Dealing with guilt and shame from the past is simple… We confess our sin, we are forgiven, we accept that forgiveness, the slate is wiped clean we move on – but in reality it is so hard because we don’t forgive ourselves, we hold onto the guilt and shame associated with the sin because it is what we know. It pulls us away from God but we are not punished for it, we are guided and encouraged to let it go. It might be a prayer, or a song or a sentence but as soon as begin to explore the forgiveness of self, the bundle of shame and guilt begins to unravel.

Current sin is a different matter, hidden sin that no one knows about, the cheating wife, the porn obsessed husband, the truanting child. We are to be a pleasing aroma to the Lord, how can we when we have sin in our lives, but we can’t tell anyone because they would judge, but by not telling anyone we are eaten away with guilt. We rationalise the sin, we become more in the world and less of God, ultimately we walk away – unless we are brought to account.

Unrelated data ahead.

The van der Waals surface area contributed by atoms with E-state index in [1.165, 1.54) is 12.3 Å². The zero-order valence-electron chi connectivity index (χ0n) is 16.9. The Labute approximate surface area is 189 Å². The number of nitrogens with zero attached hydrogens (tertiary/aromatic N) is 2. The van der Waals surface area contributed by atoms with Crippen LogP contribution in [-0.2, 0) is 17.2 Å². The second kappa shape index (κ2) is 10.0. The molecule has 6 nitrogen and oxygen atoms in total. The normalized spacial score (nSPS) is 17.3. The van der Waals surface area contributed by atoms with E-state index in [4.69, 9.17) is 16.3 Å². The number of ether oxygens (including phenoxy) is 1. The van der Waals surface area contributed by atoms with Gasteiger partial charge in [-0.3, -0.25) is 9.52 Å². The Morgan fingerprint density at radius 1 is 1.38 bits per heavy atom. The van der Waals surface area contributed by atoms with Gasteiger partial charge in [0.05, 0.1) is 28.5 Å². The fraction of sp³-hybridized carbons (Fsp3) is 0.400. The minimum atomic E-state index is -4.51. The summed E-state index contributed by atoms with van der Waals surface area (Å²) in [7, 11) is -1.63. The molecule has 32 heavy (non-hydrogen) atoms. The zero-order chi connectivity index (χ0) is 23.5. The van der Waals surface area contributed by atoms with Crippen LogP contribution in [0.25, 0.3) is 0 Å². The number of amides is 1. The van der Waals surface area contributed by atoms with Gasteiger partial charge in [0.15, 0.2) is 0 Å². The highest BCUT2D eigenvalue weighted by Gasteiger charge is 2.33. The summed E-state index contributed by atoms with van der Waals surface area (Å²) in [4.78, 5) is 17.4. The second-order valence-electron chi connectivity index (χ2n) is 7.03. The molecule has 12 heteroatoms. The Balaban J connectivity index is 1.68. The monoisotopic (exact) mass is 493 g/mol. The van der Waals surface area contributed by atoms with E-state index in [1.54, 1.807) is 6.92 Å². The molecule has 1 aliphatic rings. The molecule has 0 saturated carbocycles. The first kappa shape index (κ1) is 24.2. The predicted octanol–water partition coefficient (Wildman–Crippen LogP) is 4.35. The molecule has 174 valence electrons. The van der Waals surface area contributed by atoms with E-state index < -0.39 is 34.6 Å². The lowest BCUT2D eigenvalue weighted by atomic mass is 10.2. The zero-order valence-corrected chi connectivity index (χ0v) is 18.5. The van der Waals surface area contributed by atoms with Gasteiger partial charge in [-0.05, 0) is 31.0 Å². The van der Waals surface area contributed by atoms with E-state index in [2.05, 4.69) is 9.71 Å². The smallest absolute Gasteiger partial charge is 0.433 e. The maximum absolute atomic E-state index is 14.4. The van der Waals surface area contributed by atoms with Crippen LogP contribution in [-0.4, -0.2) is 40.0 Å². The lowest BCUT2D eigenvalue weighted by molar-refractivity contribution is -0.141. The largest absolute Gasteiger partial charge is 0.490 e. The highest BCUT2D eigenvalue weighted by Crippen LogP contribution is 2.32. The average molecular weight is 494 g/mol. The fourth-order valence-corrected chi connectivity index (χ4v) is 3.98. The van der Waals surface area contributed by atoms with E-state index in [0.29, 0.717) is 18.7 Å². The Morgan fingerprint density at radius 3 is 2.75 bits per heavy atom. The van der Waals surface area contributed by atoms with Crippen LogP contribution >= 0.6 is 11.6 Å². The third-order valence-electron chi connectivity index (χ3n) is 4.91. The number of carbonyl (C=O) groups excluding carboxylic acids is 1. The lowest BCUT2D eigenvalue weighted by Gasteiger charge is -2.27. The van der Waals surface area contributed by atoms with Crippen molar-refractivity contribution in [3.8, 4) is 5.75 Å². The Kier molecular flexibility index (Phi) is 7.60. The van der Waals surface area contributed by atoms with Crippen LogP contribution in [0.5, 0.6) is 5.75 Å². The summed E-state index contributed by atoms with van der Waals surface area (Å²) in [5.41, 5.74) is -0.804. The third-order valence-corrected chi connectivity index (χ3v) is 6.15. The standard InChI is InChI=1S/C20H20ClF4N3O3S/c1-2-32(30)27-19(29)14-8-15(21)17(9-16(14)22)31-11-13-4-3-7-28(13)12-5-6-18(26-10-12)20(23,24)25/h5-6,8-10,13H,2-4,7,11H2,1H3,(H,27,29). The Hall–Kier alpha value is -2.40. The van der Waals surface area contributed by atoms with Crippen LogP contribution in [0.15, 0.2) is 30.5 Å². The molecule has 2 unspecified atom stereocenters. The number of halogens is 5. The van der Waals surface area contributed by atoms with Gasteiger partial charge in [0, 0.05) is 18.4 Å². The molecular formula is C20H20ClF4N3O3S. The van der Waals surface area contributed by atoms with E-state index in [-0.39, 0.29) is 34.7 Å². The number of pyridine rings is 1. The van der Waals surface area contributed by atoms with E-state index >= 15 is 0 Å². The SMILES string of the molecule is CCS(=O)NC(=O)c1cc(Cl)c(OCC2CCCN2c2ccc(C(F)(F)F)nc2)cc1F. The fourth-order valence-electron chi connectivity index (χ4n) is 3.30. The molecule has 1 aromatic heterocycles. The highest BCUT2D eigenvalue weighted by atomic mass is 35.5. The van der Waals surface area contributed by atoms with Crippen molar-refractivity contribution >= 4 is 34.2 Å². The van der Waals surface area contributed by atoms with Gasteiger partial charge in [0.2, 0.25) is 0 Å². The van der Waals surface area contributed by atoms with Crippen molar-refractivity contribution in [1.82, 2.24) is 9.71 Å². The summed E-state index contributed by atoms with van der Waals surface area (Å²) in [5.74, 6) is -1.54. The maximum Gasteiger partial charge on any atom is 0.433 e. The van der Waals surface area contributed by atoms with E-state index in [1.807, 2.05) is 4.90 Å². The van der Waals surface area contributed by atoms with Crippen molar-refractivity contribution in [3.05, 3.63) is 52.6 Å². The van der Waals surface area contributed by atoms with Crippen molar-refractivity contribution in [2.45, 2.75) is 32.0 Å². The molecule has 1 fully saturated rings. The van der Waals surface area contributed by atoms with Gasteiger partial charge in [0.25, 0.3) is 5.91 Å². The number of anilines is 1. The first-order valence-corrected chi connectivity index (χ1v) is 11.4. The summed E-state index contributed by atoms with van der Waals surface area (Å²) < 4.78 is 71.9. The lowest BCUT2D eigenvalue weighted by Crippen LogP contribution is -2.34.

The Spirit convicts us,

 Oswald Chambers: “Conviction of sin is one of the rarest things that ever strikes a man [or woman]. It is the threshold of an understanding of God. Jesus Christ said that when the Holy Spirit came He would convict of sin, and when the Holy Spirit rouses the conscience and brings him[or her] into the presence of God, it is not his relationship with men [and women] that bothers him, but his [or her] relationship with God.”

We deceive ourselves of our sin, but we can’t deceive God:

If we claim to be without sin, we deceive ourselves and the truth is not in us. 9 If we confess our sins, he is faithful and just and will forgive us our sins and purify us from all unrighteousness. 10 If we claim we have not sinned, we make him out to be a liar and his word is not in us. 1 John 1:8-10

We must aim for the cleanliness and goodliness of Christ, and it isn’t about the fifty nine minutes it is crucial we take care of those stray minutes when we get distracted, we must feel the conviction of the Spirit within our hearts in order to grow in our love, in our faith of the Lord.